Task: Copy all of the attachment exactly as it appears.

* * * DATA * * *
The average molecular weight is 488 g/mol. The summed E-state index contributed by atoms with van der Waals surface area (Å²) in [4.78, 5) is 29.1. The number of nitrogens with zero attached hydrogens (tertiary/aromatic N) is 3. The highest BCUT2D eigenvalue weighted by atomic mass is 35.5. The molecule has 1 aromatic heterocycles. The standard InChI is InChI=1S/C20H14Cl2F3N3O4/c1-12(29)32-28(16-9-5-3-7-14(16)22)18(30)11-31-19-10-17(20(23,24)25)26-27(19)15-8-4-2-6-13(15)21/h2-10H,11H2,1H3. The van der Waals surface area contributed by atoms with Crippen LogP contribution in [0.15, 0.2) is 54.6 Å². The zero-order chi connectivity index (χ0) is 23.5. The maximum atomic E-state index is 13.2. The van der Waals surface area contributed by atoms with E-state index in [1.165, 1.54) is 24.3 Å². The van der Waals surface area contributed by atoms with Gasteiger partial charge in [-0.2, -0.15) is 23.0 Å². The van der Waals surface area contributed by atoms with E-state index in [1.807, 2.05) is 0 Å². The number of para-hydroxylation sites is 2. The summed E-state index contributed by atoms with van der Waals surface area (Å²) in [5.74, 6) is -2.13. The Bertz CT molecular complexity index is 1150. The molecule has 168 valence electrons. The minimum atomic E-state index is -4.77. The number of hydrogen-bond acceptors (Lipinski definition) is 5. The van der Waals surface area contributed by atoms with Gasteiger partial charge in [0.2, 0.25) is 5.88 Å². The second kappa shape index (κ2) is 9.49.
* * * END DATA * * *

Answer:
The average molecular weight is 488 g/mol. The summed E-state index contributed by atoms with van der Waals surface area (Å²) in [4.78, 5) is 29.1. The number of nitrogens with zero attached hydrogens (tertiary/aromatic N) is 3. The highest BCUT2D eigenvalue weighted by atomic mass is 35.5. The molecule has 1 aromatic heterocycles. The standard InChI is InChI=1S/C20H14Cl2F3N3O4/c1-12(29)32-28(16-9-5-3-7-14(16)22)18(30)11-31-19-10-17(20(23,24)25)26-27(19)15-8-4-2-6-13(15)21/h2-10H,11H2,1H3. The van der Waals surface area contributed by atoms with Crippen LogP contribution in [0.15, 0.2) is 54.6 Å². The zero-order chi connectivity index (χ0) is 23.5. The maximum atomic E-state index is 13.2. The van der Waals surface area contributed by atoms with E-state index in [1.165, 1.54) is 24.3 Å². The van der Waals surface area contributed by atoms with Gasteiger partial charge in [-0.2, -0.15) is 23.0 Å². The van der Waals surface area contributed by atoms with E-state index in [1.807, 2.05) is 0 Å². The number of para-hydroxylation sites is 2. The summed E-state index contributed by atoms with van der Waals surface area (Å²) in [5.74, 6) is -2.13. The Bertz CT molecular complexity index is 1150. The molecule has 168 valence electrons. The minimum atomic E-state index is -4.77. The number of hydrogen-bond acceptors (Lipinski definition) is 5. The van der Waals surface area contributed by atoms with Gasteiger partial charge in [0.2, 0.25) is 5.88 Å². The second kappa shape index (κ2) is 9.49.